There has been a lot of discussion around the lack of gender diversity in companies, while this is truly an issue across all industries, it is particularly evident in technology and even more so in the management ranks of software firms. Diving into the reasons for this dichotomy, you have to go as far back as elementary school because that is when many young girls opt out of science and math related subjects. 31% of girls in elementary school say they are good at math; but by middle school that number drops to 18%. Yet, based on a report by the Organization for Economic Cooperation and Development released in 2013, 15-year-old girls around the world, outperform boys in science and math. Girls interest lowers in science and math related subjects for multiple reasons: girls learn these subjects differently than boys and classes are taught to the boy’s learning traits; and a larger reason, which appears later in their professional careers as well, is girls may lack the confidence in subjects that require testing, and dare I say, mistakes as of the learning process. Girls, as a generalization, have a tendency to prefer possessing the right answer each time and may choose not to take on a challenge unless they know they will do it perfectly.
The gender diversity takes on another twist when you consider women earn less than men across the board in any industry. In 2013, female full-time workers made only 78 cents for every dollar earned by men, a gender wage gap of 22 percent ( http://www.iwpr.org/initiatives/pay-equity-and-discrimination#sthash.G0GzdgId.dpuf). Some of this delta can be explained by the larger proportion of males in leadership positions than females when looking at the average salaries across the genders. The decreasing interest rate in the science and math classes during formative school years combined with family and societal demands during childbearing years when women tend to take on less challenging and complex assignments particularly if they require after-hour time commitments or travel in order to focus more time with their families, the rate of women in the management ranks will naturally be lower than the men’s. This is evident the S&P 500 the labor force which is made up of 45% women at the entry level, while at the mid management it drops to 37% and further drops to 25% at the senior management level (see 2013 EEO-1 Survey Data as displayed by Catalyst. org http://www.catalyst.org/knowledge/women-sp-500-companies ) .
In my career as a female technology company executive, I have found there are three key ways that women can excel in technology management roles. By developing these skills, women are able to take on new challenges and rise to higher levels within an organization.
- Confident: Women have a tendency to not make the ‘ask’ , women assume they will be recognized for their work and opportunities will follow. A man will straight up ask for the raise, ask for the promotion, ask for the job, ask for the more challenging assignment. This is an area where women need to act more like a man. Show the confidence in their own skills and be willing to stand up for them. Women’s desire for perfection also appears here when looking at new assignments or new positions. Internal research at HP showed that women apply for open jobs only if they think they meet 100 percent of the criteria listed, whereas men respond to the posting if they feel they meet 60 percent of the requirements. Women need to be more willing to take chances and use past experiences to demonstrate their ability to take on new roles. And frankly, there is nothing wrong with a little ‘faking it until you make” when you have the confidence to try until you are successful. (see McKinsey Quarterly “ A Business Case for Women”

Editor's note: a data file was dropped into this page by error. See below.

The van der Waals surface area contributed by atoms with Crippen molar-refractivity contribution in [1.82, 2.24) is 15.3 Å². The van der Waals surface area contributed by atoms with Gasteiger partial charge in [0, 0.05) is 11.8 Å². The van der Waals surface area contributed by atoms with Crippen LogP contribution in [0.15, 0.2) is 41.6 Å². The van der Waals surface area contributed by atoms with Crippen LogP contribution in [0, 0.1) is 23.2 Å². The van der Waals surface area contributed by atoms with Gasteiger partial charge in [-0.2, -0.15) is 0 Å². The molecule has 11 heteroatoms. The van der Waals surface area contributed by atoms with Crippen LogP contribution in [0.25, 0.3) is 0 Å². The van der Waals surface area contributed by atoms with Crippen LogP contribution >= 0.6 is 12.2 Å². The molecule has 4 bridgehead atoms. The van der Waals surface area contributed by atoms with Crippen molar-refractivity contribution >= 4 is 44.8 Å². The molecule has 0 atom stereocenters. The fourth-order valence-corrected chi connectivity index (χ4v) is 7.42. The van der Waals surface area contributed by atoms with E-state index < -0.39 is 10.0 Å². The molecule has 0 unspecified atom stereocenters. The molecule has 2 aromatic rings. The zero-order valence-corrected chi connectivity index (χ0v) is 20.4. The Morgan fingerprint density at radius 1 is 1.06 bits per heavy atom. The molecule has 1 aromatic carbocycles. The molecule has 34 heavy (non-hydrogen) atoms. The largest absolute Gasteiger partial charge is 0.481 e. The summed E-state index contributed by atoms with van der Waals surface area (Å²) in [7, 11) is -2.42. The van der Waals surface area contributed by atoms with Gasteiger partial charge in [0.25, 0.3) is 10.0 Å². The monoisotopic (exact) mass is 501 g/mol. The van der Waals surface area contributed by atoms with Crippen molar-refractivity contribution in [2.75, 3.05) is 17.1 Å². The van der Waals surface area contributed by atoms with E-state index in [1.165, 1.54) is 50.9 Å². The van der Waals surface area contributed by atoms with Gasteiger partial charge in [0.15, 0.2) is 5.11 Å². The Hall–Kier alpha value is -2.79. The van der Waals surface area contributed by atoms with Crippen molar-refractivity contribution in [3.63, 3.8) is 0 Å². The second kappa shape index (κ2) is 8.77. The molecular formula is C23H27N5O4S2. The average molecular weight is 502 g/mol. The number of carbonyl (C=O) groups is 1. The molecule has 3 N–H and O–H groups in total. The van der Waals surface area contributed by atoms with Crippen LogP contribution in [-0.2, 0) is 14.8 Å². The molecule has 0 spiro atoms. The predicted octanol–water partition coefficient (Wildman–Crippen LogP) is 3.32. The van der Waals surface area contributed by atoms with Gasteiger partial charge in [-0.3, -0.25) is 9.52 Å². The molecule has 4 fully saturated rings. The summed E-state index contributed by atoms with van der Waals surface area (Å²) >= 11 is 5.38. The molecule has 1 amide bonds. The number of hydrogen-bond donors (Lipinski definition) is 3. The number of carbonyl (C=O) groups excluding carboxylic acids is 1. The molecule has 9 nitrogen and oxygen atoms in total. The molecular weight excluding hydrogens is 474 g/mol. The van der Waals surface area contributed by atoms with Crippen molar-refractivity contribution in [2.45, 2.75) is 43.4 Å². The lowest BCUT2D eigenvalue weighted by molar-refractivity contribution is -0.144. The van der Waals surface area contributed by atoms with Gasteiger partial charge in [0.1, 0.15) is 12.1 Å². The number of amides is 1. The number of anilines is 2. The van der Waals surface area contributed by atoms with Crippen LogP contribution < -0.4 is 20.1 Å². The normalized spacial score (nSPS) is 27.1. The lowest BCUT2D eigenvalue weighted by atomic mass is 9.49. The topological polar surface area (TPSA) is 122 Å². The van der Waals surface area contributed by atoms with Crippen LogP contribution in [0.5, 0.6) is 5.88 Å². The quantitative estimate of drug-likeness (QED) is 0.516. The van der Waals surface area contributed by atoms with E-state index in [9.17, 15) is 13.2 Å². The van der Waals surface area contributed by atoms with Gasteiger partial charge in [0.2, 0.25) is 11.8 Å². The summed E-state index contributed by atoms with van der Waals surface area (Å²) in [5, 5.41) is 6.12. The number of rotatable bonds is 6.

- Capable: Women need to continue to build their skills, learn new technologies and take on challenges and complex assignments that may be outside their comfort zone. Women need to be comfortable with the process of trying and learning. It is difficult to demonstrate the ability to advance to the next level until they have continuously gone above what is expected of them in order to establish they have the desire, skills and expertise to take on larger roles.
- Contribute: Women must be present to be considered. Given the larger demands on time that leadership roles present, as well as the timing in women’s career when she is likely to start a family, women drop out of the workforce or decline to take on larger roles within an organization in order to create a work/life balance that is appropriate for their families. Balancing a family and a leadership role is time challenging. You have to want it to make it work. It’s about finding a support system to help you create your own sense of balance and achievement as well as a willingness to make choices on the priorities that are important and a willingness to not feel guilty about the areas you choose not to focus upon. This is most definitely an evolving art that changes as your family grows up and your work role iterates.